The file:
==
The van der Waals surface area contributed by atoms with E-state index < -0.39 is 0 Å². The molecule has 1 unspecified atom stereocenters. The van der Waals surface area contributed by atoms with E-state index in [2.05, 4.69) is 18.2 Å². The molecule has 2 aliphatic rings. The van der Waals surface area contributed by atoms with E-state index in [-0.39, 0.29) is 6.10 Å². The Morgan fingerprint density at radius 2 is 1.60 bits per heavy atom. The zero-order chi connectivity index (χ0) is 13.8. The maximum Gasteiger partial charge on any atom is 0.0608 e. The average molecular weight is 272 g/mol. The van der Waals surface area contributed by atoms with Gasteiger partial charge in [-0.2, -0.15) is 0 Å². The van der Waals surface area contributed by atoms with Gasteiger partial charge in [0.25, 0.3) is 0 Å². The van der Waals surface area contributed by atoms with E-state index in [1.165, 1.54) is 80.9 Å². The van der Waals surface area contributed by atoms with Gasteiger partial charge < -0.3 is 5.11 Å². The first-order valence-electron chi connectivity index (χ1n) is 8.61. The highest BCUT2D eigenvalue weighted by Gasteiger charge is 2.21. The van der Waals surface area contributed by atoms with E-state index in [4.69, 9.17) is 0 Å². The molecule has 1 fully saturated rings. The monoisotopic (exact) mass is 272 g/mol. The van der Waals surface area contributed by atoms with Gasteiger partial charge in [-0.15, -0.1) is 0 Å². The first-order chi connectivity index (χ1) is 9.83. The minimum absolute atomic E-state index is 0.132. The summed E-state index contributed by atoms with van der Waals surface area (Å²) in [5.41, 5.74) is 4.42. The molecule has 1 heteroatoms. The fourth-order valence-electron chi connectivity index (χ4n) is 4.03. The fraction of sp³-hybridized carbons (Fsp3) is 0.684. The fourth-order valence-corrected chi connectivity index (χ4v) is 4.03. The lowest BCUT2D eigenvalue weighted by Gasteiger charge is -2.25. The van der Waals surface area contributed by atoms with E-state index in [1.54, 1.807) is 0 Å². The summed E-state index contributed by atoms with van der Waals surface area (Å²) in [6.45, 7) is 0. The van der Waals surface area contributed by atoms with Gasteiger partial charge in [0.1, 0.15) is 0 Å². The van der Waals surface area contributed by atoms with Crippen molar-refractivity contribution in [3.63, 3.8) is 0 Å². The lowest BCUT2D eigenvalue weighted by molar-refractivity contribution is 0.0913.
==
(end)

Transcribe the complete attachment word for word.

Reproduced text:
The van der Waals surface area contributed by atoms with E-state index < -0.39 is 0 Å². The molecule has 1 unspecified atom stereocenters. The van der Waals surface area contributed by atoms with E-state index in [2.05, 4.69) is 18.2 Å². The molecule has 2 aliphatic rings. The van der Waals surface area contributed by atoms with E-state index in [-0.39, 0.29) is 6.10 Å². The Morgan fingerprint density at radius 2 is 1.60 bits per heavy atom. The zero-order chi connectivity index (χ0) is 13.8. The maximum Gasteiger partial charge on any atom is 0.0608 e. The average molecular weight is 272 g/mol. The van der Waals surface area contributed by atoms with Gasteiger partial charge in [-0.2, -0.15) is 0 Å². The van der Waals surface area contributed by atoms with Gasteiger partial charge in [0.25, 0.3) is 0 Å². The van der Waals surface area contributed by atoms with E-state index in [1.165, 1.54) is 80.9 Å². The van der Waals surface area contributed by atoms with Gasteiger partial charge < -0.3 is 5.11 Å². The first-order valence-electron chi connectivity index (χ1n) is 8.61. The highest BCUT2D eigenvalue weighted by Gasteiger charge is 2.21. The van der Waals surface area contributed by atoms with E-state index in [4.69, 9.17) is 0 Å². The molecule has 1 fully saturated rings. The monoisotopic (exact) mass is 272 g/mol. The van der Waals surface area contributed by atoms with Gasteiger partial charge in [-0.15, -0.1) is 0 Å². The first-order chi connectivity index (χ1) is 9.83. The minimum absolute atomic E-state index is 0.132. The summed E-state index contributed by atoms with van der Waals surface area (Å²) in [5.41, 5.74) is 4.42. The molecule has 1 heteroatoms. The fourth-order valence-electron chi connectivity index (χ4n) is 4.03. The fraction of sp³-hybridized carbons (Fsp3) is 0.684. The fourth-order valence-corrected chi connectivity index (χ4v) is 4.03. The lowest BCUT2D eigenvalue weighted by Gasteiger charge is -2.25. The van der Waals surface area contributed by atoms with E-state index in [1.54, 1.807) is 0 Å². The summed E-state index contributed by atoms with van der Waals surface area (Å²) in [6.45, 7) is 0. The van der Waals surface area contributed by atoms with Gasteiger partial charge in [0.1, 0.15) is 0 Å². The van der Waals surface area contributed by atoms with Crippen molar-refractivity contribution in [3.63, 3.8) is 0 Å². The lowest BCUT2D eigenvalue weighted by molar-refractivity contribution is 0.0913.